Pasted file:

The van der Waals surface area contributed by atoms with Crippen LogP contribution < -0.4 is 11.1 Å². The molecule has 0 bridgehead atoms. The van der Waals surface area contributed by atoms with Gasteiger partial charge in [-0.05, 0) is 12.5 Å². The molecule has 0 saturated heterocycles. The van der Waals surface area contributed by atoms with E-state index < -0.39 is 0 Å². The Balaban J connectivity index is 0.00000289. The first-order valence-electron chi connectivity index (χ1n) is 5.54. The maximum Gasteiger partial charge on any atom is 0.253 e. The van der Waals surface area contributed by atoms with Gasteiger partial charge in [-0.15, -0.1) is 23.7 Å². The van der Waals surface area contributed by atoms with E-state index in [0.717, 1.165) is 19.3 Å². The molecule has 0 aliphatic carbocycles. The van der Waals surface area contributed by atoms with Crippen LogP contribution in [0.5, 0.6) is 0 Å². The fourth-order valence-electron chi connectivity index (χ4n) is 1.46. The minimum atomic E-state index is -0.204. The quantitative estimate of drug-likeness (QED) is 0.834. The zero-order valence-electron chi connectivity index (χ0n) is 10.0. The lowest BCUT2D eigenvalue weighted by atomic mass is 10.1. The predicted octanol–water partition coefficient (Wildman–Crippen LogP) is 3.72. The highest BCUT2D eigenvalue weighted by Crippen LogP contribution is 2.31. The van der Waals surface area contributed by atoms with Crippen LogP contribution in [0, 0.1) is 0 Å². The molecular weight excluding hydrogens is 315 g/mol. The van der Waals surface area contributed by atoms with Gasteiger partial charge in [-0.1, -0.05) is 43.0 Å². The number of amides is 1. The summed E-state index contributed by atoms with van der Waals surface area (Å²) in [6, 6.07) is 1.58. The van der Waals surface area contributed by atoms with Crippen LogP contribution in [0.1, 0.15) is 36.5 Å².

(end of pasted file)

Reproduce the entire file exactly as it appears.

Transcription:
The van der Waals surface area contributed by atoms with Crippen LogP contribution < -0.4 is 11.1 Å². The molecule has 0 bridgehead atoms. The van der Waals surface area contributed by atoms with Gasteiger partial charge in [-0.05, 0) is 12.5 Å². The molecule has 0 saturated heterocycles. The van der Waals surface area contributed by atoms with E-state index < -0.39 is 0 Å². The Balaban J connectivity index is 0.00000289. The first-order valence-electron chi connectivity index (χ1n) is 5.54. The maximum Gasteiger partial charge on any atom is 0.253 e. The van der Waals surface area contributed by atoms with Gasteiger partial charge in [-0.15, -0.1) is 23.7 Å². The van der Waals surface area contributed by atoms with E-state index in [0.717, 1.165) is 19.3 Å². The molecule has 0 aliphatic carbocycles. The van der Waals surface area contributed by atoms with Crippen LogP contribution in [0.5, 0.6) is 0 Å². The fourth-order valence-electron chi connectivity index (χ4n) is 1.46. The minimum atomic E-state index is -0.204. The quantitative estimate of drug-likeness (QED) is 0.834. The zero-order valence-electron chi connectivity index (χ0n) is 10.0. The lowest BCUT2D eigenvalue weighted by atomic mass is 10.1. The predicted octanol–water partition coefficient (Wildman–Crippen LogP) is 3.72. The highest BCUT2D eigenvalue weighted by Crippen LogP contribution is 2.31. The van der Waals surface area contributed by atoms with Crippen LogP contribution in [0, 0.1) is 0 Å². The molecular weight excluding hydrogens is 315 g/mol. The van der Waals surface area contributed by atoms with Gasteiger partial charge in [-0.1, -0.05) is 43.0 Å². The number of amides is 1. The summed E-state index contributed by atoms with van der Waals surface area (Å²) in [6, 6.07) is 1.58. The van der Waals surface area contributed by atoms with Crippen LogP contribution in [0.1, 0.15) is 36.5 Å².